How to create a 45 degree jig

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Forum topic by Farrout posted 11-07-2013 04:37 PM 932 views 1 time favorited 4 replies Add to Favorites Watch
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185 posts in 3179 days

11-07-2013 04:37 PM

I’ve read a lot of posts and articles about making miter and other setup jigs. They all presume your
jig is a precise 45 degrees.
So, how do you get an accurate 45 in the first place?
Just looking for tips.

-- If we learn from our mistakes, I should be a genius!

4 replies so far

View tengallonhat's profile


79 posts in 1781 days

#1 posted 11-07-2013 04:39 PM

I find Steve Ramsey’s method to be really easy to getting an accurate miter sled put together.

I built this one in about 2 hours.

View shipwright's profile


7992 posts in 2823 days

#2 posted 11-07-2013 04:58 PM

That’s a great video and a very good simple sled.
My method of getting an accurate 90 degrees would be to start with a perfect square, verified by comparing diagonals, and cutting it in half on the diagonal, verified by comparing the two pieces after cutting.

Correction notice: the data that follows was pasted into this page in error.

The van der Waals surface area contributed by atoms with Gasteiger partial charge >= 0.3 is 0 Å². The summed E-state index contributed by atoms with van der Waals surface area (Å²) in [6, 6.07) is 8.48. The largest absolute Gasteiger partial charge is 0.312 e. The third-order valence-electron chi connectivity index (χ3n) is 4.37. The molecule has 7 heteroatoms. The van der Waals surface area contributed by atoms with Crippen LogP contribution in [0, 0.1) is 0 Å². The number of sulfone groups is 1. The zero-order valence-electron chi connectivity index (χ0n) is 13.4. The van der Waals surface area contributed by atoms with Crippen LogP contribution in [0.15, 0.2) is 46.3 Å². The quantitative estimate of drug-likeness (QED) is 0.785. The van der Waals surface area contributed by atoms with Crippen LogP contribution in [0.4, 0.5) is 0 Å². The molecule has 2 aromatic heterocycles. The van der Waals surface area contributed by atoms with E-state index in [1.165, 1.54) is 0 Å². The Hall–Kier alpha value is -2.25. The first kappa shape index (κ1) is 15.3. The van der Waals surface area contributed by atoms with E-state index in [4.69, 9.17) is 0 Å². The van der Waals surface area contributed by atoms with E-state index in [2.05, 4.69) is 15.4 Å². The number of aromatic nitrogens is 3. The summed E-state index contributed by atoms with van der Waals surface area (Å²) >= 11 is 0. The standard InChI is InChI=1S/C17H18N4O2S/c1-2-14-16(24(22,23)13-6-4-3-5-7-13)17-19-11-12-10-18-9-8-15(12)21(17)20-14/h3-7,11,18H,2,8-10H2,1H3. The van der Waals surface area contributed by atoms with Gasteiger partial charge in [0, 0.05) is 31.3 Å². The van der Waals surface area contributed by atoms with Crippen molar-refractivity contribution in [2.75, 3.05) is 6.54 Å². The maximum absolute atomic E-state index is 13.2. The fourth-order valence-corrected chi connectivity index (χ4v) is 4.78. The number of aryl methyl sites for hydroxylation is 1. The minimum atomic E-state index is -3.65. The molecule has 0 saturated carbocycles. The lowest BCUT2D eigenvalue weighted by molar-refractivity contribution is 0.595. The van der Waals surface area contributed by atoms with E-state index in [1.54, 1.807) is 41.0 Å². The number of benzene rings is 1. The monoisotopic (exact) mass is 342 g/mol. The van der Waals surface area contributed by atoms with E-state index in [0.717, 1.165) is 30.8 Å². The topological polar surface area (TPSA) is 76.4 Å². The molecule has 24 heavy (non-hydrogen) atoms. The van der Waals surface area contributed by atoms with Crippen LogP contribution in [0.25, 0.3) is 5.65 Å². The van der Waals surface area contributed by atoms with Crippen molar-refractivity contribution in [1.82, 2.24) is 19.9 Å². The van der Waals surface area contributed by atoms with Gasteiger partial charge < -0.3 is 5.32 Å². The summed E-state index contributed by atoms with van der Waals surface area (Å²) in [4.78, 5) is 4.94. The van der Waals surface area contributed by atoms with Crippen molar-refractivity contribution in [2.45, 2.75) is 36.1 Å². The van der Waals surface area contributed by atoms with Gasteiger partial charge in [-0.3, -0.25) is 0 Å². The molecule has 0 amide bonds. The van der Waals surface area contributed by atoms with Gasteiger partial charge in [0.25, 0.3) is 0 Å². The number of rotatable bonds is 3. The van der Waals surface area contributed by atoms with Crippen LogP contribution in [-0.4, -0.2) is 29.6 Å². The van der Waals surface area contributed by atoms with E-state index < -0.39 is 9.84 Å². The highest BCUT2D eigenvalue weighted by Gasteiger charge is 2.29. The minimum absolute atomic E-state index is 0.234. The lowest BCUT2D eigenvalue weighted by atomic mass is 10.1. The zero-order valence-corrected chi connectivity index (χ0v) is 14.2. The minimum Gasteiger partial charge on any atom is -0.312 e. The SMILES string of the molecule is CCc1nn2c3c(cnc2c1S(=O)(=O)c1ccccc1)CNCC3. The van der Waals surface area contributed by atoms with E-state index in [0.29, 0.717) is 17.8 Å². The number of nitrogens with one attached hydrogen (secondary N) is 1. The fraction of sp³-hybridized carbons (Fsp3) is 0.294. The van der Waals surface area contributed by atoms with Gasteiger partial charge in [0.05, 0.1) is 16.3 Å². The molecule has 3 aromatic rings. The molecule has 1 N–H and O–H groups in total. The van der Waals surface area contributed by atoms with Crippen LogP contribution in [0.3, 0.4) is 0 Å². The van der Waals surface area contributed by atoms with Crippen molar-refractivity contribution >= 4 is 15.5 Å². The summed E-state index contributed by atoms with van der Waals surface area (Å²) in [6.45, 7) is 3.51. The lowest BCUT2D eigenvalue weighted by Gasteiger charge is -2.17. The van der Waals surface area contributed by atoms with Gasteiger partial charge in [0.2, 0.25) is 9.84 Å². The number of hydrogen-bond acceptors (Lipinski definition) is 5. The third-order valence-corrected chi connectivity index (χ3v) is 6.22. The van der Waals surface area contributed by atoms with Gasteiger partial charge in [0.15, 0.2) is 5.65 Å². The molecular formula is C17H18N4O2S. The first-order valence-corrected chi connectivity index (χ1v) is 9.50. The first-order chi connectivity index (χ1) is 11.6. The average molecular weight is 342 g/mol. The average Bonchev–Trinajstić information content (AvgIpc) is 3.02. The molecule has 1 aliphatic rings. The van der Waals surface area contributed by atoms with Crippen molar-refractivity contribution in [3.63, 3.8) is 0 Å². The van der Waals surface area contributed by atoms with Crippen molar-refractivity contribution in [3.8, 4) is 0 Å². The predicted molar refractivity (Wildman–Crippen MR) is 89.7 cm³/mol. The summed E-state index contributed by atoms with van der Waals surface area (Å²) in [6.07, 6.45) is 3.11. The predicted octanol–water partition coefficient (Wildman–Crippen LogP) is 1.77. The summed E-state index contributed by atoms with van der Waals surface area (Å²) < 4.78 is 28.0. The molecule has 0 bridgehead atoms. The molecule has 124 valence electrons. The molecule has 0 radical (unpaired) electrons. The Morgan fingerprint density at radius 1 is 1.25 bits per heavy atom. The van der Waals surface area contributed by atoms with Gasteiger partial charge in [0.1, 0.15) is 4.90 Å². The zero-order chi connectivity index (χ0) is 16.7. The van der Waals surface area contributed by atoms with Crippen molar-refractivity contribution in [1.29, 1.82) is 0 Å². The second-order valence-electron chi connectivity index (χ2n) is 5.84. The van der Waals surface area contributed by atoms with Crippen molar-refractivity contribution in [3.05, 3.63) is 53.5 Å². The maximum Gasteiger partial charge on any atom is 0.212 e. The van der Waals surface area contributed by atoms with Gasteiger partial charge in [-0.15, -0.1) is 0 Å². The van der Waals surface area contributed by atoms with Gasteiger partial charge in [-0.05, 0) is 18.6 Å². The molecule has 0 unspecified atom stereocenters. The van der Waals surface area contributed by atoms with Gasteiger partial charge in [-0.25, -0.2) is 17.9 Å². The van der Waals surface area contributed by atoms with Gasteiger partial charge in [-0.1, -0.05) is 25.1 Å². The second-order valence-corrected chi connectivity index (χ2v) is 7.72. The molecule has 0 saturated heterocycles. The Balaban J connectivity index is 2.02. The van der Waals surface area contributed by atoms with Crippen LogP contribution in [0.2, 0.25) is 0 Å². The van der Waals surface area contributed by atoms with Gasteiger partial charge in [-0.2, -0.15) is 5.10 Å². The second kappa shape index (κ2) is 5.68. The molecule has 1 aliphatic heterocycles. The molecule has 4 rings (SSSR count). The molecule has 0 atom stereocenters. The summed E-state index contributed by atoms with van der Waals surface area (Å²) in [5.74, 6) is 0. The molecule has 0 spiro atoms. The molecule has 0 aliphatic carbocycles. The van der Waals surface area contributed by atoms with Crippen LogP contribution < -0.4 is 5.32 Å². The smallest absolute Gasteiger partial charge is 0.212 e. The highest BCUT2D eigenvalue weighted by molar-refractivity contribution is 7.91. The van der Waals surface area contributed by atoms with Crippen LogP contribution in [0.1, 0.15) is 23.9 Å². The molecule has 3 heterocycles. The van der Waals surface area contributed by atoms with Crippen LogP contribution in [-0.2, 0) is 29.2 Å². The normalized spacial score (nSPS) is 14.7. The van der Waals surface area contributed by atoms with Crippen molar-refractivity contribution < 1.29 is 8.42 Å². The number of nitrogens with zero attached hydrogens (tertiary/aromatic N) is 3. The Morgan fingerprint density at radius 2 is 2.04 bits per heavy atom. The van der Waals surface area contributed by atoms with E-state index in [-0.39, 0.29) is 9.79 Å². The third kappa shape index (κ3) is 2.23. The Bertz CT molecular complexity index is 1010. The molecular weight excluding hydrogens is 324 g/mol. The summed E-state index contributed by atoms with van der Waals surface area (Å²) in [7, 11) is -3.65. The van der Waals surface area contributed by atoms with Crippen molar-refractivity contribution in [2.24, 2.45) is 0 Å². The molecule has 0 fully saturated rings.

This can be done without any measuring devices at all other than a stick with a mark on it that can be as accurate as you like. I don’t like measuring devices.

-- Paul M ..............If God wanted us to have fiberglass boats he would have given us fibreglass trees.

View jumbojack's profile


1677 posts in 2649 days

#3 posted 11-07-2013 05:14 PM

shipwright, I too disdain the measuring tape. Yesterday we were erecting a patio cover. I was cutting the rafters using a stick with tics on it for layout. Used the same stick to cut the blocks as we were tying it to an existing structure. Never miss with the stick. Measurements can be forgotten from taking them to layout, but not with the stick. Make the mark, hold with the thumb and transfer to the layout piece.

-- Made in America, with American made tools....Shopsmith

View stefang's profile


15881 posts in 3359 days

#4 posted 11-07-2013 05:38 PM

Good thought. After making zillions of measuring mistakes during the course of my short woodworking career I too rely more on story sticks and marking for cuts from the actual workpiece where the pieces are meant to fit. I still manage to make marking/cutting mistakes, but less and less as the process becomes more of an ingrown habit.

-- Mike, an American living in Norway.

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